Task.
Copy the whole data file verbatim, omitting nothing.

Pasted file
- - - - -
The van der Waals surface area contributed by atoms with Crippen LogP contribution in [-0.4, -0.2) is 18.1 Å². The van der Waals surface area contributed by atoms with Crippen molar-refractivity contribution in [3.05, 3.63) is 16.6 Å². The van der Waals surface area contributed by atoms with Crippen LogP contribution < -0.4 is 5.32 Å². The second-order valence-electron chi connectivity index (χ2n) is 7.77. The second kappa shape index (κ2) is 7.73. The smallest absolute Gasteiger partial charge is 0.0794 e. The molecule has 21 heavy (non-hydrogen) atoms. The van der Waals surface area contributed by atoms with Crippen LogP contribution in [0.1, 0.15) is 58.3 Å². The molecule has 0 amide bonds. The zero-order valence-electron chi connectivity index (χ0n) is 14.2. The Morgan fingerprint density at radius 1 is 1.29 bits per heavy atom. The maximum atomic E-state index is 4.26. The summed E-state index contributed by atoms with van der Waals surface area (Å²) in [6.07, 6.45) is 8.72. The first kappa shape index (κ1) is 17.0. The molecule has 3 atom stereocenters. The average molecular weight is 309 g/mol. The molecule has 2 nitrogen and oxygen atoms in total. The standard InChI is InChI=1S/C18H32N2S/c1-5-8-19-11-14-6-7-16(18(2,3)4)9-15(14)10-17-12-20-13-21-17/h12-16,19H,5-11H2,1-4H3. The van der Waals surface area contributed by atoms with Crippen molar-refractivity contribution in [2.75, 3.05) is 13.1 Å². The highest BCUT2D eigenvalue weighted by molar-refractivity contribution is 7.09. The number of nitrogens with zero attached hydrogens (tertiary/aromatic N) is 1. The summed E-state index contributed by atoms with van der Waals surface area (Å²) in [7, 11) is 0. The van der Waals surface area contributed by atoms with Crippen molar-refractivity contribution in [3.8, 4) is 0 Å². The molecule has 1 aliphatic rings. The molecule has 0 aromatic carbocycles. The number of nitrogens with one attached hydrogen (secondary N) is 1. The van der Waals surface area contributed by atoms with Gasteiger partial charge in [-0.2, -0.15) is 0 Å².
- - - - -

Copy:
The van der Waals surface area contributed by atoms with Crippen LogP contribution in [-0.4, -0.2) is 18.1 Å². The van der Waals surface area contributed by atoms with Crippen molar-refractivity contribution in [3.05, 3.63) is 16.6 Å². The van der Waals surface area contributed by atoms with Crippen LogP contribution < -0.4 is 5.32 Å². The second-order valence-electron chi connectivity index (χ2n) is 7.77. The second kappa shape index (κ2) is 7.73. The smallest absolute Gasteiger partial charge is 0.0794 e. The molecule has 21 heavy (non-hydrogen) atoms. The van der Waals surface area contributed by atoms with Crippen LogP contribution in [0.1, 0.15) is 58.3 Å². The molecule has 0 amide bonds. The zero-order valence-electron chi connectivity index (χ0n) is 14.2. The Morgan fingerprint density at radius 1 is 1.29 bits per heavy atom. The maximum atomic E-state index is 4.26. The summed E-state index contributed by atoms with van der Waals surface area (Å²) in [6.07, 6.45) is 8.72. The first kappa shape index (κ1) is 17.0. The molecule has 3 atom stereocenters. The average molecular weight is 309 g/mol. The molecule has 2 nitrogen and oxygen atoms in total. The standard InChI is InChI=1S/C18H32N2S/c1-5-8-19-11-14-6-7-16(18(2,3)4)9-15(14)10-17-12-20-13-21-17/h12-16,19H,5-11H2,1-4H3. The van der Waals surface area contributed by atoms with Crippen molar-refractivity contribution in [2.75, 3.05) is 13.1 Å². The highest BCUT2D eigenvalue weighted by molar-refractivity contribution is 7.09. The number of nitrogens with zero attached hydrogens (tertiary/aromatic N) is 1. The summed E-state index contributed by atoms with van der Waals surface area (Å²) in [7, 11) is 0. The van der Waals surface area contributed by atoms with Crippen molar-refractivity contribution in [3.8, 4) is 0 Å². The molecule has 1 aliphatic rings. The molecule has 0 aromatic carbocycles. The number of nitrogens with one attached hydrogen (secondary N) is 1. The van der Waals surface area contributed by atoms with Gasteiger partial charge in [-0.2, -0.15) is 0 Å².